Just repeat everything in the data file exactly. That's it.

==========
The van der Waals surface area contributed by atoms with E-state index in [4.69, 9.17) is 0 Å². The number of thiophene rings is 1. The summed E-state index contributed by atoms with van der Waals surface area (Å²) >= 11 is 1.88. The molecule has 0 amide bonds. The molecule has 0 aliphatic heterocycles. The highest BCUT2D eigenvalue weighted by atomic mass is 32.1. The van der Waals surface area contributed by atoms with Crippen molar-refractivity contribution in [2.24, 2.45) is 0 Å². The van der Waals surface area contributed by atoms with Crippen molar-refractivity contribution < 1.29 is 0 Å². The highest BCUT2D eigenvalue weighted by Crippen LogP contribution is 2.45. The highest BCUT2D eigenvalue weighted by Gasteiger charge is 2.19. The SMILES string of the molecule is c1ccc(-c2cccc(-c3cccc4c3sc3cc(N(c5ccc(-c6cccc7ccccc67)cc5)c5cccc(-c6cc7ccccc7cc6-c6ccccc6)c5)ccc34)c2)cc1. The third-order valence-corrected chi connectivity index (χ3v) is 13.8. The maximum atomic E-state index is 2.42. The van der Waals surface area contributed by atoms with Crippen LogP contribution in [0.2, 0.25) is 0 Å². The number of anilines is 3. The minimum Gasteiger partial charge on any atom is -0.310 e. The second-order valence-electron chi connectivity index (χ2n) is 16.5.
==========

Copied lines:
The van der Waals surface area contributed by atoms with E-state index in [4.69, 9.17) is 0 Å². The number of thiophene rings is 1. The summed E-state index contributed by atoms with van der Waals surface area (Å²) >= 11 is 1.88. The molecule has 0 amide bonds. The molecule has 0 aliphatic heterocycles. The highest BCUT2D eigenvalue weighted by atomic mass is 32.1. The van der Waals surface area contributed by atoms with Crippen molar-refractivity contribution in [2.24, 2.45) is 0 Å². The van der Waals surface area contributed by atoms with Crippen molar-refractivity contribution < 1.29 is 0 Å². The highest BCUT2D eigenvalue weighted by Crippen LogP contribution is 2.45. The highest BCUT2D eigenvalue weighted by Gasteiger charge is 2.19. The SMILES string of the molecule is c1ccc(-c2cccc(-c3cccc4c3sc3cc(N(c5ccc(-c6cccc7ccccc67)cc5)c5cccc(-c6cc7ccccc7cc6-c6ccccc6)c5)ccc34)c2)cc1. The third-order valence-corrected chi connectivity index (χ3v) is 13.8. The maximum atomic E-state index is 2.42. The van der Waals surface area contributed by atoms with Crippen LogP contribution in [0.2, 0.25) is 0 Å². The number of anilines is 3. The minimum Gasteiger partial charge on any atom is -0.310 e. The second-order valence-electron chi connectivity index (χ2n) is 16.5.